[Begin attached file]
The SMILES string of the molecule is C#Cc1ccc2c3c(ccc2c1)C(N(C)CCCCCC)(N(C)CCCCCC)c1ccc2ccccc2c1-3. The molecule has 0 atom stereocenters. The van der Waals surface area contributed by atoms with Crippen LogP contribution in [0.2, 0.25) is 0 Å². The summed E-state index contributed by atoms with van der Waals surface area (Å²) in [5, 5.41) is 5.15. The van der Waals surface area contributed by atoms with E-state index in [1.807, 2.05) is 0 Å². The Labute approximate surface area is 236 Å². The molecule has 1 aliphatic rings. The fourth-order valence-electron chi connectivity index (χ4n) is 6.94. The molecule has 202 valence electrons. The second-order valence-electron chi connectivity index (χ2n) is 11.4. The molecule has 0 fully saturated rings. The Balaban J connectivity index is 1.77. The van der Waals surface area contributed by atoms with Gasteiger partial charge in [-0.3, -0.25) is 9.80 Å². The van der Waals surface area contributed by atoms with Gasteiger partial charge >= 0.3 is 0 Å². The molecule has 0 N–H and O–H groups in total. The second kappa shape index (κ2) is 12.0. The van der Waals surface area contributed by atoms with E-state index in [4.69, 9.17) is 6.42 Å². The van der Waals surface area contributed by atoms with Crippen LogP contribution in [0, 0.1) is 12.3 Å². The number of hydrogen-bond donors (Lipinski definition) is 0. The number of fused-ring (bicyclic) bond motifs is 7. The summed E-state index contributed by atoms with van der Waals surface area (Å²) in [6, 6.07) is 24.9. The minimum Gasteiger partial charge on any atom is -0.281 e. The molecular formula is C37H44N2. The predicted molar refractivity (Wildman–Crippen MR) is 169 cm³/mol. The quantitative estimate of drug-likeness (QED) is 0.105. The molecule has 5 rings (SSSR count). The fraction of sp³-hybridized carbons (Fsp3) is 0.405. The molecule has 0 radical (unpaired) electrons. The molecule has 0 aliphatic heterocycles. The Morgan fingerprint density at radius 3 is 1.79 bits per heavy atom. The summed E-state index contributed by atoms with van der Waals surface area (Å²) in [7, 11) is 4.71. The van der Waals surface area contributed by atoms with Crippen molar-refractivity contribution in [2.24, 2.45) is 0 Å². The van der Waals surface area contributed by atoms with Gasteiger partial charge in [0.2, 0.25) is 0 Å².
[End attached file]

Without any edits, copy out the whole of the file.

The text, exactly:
The SMILES string of the molecule is C#Cc1ccc2c3c(ccc2c1)C(N(C)CCCCCC)(N(C)CCCCCC)c1ccc2ccccc2c1-3. The molecule has 0 atom stereocenters. The van der Waals surface area contributed by atoms with Crippen LogP contribution in [0.2, 0.25) is 0 Å². The summed E-state index contributed by atoms with van der Waals surface area (Å²) in [5, 5.41) is 5.15. The van der Waals surface area contributed by atoms with E-state index in [1.807, 2.05) is 0 Å². The Labute approximate surface area is 236 Å². The molecule has 1 aliphatic rings. The fourth-order valence-electron chi connectivity index (χ4n) is 6.94. The molecule has 202 valence electrons. The second-order valence-electron chi connectivity index (χ2n) is 11.4. The molecule has 0 fully saturated rings. The Balaban J connectivity index is 1.77. The van der Waals surface area contributed by atoms with Gasteiger partial charge in [-0.3, -0.25) is 9.80 Å². The van der Waals surface area contributed by atoms with Gasteiger partial charge >= 0.3 is 0 Å². The molecule has 0 N–H and O–H groups in total. The second kappa shape index (κ2) is 12.0. The van der Waals surface area contributed by atoms with E-state index in [4.69, 9.17) is 6.42 Å². The van der Waals surface area contributed by atoms with Crippen LogP contribution in [0, 0.1) is 12.3 Å². The number of hydrogen-bond donors (Lipinski definition) is 0. The number of fused-ring (bicyclic) bond motifs is 7. The summed E-state index contributed by atoms with van der Waals surface area (Å²) in [6, 6.07) is 24.9. The minimum Gasteiger partial charge on any atom is -0.281 e. The molecular formula is C37H44N2. The predicted molar refractivity (Wildman–Crippen MR) is 169 cm³/mol. The quantitative estimate of drug-likeness (QED) is 0.105. The molecule has 5 rings (SSSR count). The fraction of sp³-hybridized carbons (Fsp3) is 0.405. The molecule has 0 radical (unpaired) electrons. The molecule has 0 aliphatic heterocycles. The Morgan fingerprint density at radius 3 is 1.79 bits per heavy atom. The summed E-state index contributed by atoms with van der Waals surface area (Å²) in [7, 11) is 4.71. The van der Waals surface area contributed by atoms with Crippen molar-refractivity contribution in [2.24, 2.45) is 0 Å². The van der Waals surface area contributed by atoms with Gasteiger partial charge in [0.2, 0.25) is 0 Å².